Within hours of the escape, the helicopter was found abandoned and burned in a field in Gonesse, a suburb just northeast of Paris.
The kidnapped pilot had been released unharmed, the Associated Press wrote.
Faïd is believed to have made the next stage of escape in a ground vehicle, which was later found abandoned in Aulnay-sous-Bois, another Paris suburb, the BBC reported.
The convict’s brother was arrested and is being questioned, Reuters wrote. As of Tuesday morning, he was the only person linked to the operation known to be in police custody.
Sunday’s escape was not the first time that Faïd had pulled off a dramatic prison break. In 2013, he managed to escape from a prison in Lille, France, by taking four guards hostage and then detonating explosives hidden in a tissue box to blow out the prison gates, local news outlets reported. He was recaptured six weeks later at a hotel in suburban Paris — but not before he briefly claimed the title of France’s “public enemy number one,” the Independent reported.
As John Lichfield wrote for the Independent after the widely reported 2013 escape, Faïd was inspired by the crime bosses and schemes depicted in old Hollywood films:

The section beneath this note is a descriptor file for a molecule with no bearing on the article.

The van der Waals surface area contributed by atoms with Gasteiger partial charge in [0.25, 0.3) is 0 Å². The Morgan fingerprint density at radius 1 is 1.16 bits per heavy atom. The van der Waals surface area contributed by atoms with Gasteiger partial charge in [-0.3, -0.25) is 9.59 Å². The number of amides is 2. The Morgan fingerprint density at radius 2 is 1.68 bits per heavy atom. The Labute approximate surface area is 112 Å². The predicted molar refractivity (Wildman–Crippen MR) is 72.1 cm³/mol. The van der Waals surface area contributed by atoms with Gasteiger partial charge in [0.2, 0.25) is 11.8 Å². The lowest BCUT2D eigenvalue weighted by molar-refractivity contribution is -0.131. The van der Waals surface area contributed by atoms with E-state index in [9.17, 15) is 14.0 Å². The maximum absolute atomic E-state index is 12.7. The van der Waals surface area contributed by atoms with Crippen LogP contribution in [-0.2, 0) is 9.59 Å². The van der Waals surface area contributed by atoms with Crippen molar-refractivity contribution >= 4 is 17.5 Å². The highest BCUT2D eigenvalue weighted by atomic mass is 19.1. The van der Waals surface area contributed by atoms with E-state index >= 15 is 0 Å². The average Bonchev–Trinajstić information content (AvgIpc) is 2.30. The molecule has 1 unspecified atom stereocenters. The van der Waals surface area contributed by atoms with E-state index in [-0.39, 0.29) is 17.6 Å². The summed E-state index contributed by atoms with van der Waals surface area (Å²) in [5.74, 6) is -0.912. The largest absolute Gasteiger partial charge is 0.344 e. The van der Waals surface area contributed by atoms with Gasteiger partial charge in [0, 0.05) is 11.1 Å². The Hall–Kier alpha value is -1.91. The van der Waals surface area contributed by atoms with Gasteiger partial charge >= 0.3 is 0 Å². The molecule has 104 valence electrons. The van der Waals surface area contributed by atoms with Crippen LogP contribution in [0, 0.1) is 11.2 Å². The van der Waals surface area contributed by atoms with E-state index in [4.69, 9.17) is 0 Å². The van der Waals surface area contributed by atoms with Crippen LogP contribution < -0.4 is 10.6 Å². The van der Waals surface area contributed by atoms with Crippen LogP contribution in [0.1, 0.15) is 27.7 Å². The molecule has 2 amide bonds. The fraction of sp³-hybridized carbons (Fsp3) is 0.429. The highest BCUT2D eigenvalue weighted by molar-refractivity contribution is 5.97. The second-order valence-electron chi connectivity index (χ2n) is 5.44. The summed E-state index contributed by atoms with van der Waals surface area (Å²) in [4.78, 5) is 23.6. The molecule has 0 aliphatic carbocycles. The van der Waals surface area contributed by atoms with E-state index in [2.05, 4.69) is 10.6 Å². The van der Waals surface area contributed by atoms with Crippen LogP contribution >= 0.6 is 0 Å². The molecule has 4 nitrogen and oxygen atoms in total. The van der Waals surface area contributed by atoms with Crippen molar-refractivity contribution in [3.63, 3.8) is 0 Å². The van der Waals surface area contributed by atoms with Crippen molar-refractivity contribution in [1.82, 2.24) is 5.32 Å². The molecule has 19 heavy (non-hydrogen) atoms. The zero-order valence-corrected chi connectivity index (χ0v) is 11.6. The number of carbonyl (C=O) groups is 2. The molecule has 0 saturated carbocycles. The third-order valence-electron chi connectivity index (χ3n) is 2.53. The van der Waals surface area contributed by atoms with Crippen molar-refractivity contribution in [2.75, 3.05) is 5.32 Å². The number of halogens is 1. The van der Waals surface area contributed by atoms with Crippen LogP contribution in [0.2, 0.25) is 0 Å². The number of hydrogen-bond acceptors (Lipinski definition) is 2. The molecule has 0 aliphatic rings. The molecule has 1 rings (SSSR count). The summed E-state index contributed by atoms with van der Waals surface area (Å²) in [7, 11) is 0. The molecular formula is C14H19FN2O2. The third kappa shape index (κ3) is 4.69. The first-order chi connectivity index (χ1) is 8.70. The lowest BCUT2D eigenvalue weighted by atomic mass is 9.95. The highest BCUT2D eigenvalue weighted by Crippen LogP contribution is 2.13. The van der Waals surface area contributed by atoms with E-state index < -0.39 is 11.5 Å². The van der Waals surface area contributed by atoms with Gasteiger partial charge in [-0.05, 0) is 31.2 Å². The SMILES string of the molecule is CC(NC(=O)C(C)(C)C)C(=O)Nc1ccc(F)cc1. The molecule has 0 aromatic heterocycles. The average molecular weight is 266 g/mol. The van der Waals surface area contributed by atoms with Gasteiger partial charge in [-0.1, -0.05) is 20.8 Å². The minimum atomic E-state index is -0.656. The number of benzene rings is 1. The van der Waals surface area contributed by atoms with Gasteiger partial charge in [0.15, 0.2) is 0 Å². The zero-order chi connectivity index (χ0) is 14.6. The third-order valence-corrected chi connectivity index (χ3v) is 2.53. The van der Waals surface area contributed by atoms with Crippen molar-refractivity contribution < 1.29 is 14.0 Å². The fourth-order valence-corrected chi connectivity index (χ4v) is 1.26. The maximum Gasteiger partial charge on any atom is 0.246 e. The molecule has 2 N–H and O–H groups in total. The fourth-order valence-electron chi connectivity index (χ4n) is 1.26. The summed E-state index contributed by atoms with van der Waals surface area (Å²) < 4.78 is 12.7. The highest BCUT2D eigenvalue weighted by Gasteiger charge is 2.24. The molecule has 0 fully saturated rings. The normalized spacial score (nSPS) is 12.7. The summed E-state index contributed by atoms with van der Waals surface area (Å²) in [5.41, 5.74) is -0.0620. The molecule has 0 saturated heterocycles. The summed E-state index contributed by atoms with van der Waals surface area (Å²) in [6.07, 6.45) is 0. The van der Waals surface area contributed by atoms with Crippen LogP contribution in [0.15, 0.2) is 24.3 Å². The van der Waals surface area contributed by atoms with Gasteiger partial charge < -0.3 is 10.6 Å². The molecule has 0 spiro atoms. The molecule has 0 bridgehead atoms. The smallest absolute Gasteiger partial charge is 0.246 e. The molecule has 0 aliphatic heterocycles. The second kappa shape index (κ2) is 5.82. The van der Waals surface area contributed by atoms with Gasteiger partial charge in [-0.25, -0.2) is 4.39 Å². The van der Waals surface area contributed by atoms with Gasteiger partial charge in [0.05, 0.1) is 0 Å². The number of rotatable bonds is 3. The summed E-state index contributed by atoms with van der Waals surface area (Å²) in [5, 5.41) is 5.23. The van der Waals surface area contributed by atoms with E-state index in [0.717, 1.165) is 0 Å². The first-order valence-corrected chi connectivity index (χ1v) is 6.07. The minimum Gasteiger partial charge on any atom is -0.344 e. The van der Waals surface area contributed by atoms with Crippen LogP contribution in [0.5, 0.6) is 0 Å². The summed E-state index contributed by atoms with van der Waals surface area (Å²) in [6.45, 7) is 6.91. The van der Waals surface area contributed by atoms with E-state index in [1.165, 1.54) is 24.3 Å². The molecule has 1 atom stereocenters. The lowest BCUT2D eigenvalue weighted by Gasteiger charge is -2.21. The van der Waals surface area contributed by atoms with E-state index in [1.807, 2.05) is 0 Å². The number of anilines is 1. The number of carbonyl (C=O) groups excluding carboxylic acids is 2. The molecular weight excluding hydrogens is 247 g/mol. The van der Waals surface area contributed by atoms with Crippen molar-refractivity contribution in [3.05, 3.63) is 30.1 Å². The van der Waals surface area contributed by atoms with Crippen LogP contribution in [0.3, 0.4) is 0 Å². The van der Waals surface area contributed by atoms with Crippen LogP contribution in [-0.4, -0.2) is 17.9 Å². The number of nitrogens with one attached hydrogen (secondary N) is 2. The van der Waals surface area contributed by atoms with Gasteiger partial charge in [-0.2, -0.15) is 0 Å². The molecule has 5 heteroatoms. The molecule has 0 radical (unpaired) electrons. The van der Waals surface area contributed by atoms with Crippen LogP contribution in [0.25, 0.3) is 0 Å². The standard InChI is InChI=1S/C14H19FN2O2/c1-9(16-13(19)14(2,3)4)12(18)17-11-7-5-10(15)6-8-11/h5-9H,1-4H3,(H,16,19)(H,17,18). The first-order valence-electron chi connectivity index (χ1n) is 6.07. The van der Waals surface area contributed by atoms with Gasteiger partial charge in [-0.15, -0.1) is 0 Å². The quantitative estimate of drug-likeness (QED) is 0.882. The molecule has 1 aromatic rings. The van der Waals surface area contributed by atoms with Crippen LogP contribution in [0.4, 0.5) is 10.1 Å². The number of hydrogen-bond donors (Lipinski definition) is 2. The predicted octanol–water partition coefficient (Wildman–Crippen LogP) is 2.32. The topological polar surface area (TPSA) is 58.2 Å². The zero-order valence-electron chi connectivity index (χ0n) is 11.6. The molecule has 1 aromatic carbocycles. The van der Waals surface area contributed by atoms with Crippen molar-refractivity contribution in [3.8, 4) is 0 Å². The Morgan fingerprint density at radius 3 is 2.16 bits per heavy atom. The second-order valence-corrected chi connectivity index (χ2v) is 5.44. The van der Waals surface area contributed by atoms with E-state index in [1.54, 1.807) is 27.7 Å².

As a young delinquent in a troubled suburb north of Paris, Faïd took his inspiration, and modus operandi, from American gangster movies. “Take away the [lessons taught by] cinema and you would have 50 per cent less crime,” he once told Michael Mann, the director of Heat (1995), his favourite film.
In a raid on a security truck in 1997, Faïd and his associates wore ice-hockey masks like the hero-villains of Heat. Three years ago, when he envisaged giving up crime for a career in the movies, he boasted: “I see everything in CinemaScope.” Faïd’s other hero is Jacques Mesrine, the most celebrated French criminal of modern times. Mesrine also turned his life into a kind of movie script, with interviews and letters to newspapers, before he died in a police ambush on the northern outskirts of Paris in 1979.
Faïd has a violent criminal record dating to at least the 1990s, when he organized the robberies of banks, shops and armored vehicles. He took families, couples and a police officer hostage, according to the Telegraph.
He spent years as an international fugitive before his capture and a decade in prison, then wrote an autobiography after his release on parole in 2009. In it, he claimed to have been inspired by the U.S. gangster film “Scarface,” the Telegraph wrote, but he claimed his life of crime was behind him.
The same year the book came out, the Telegraph wrote, Faïd was suspected of masterminding a botched armed robbery in which a police officer was killed in a shootout. He received an eight-year prison sentence in 2011 — interrupted by the 2013 breakout.
T.J. Ortenzi contributed to this report, which has been updated with new information.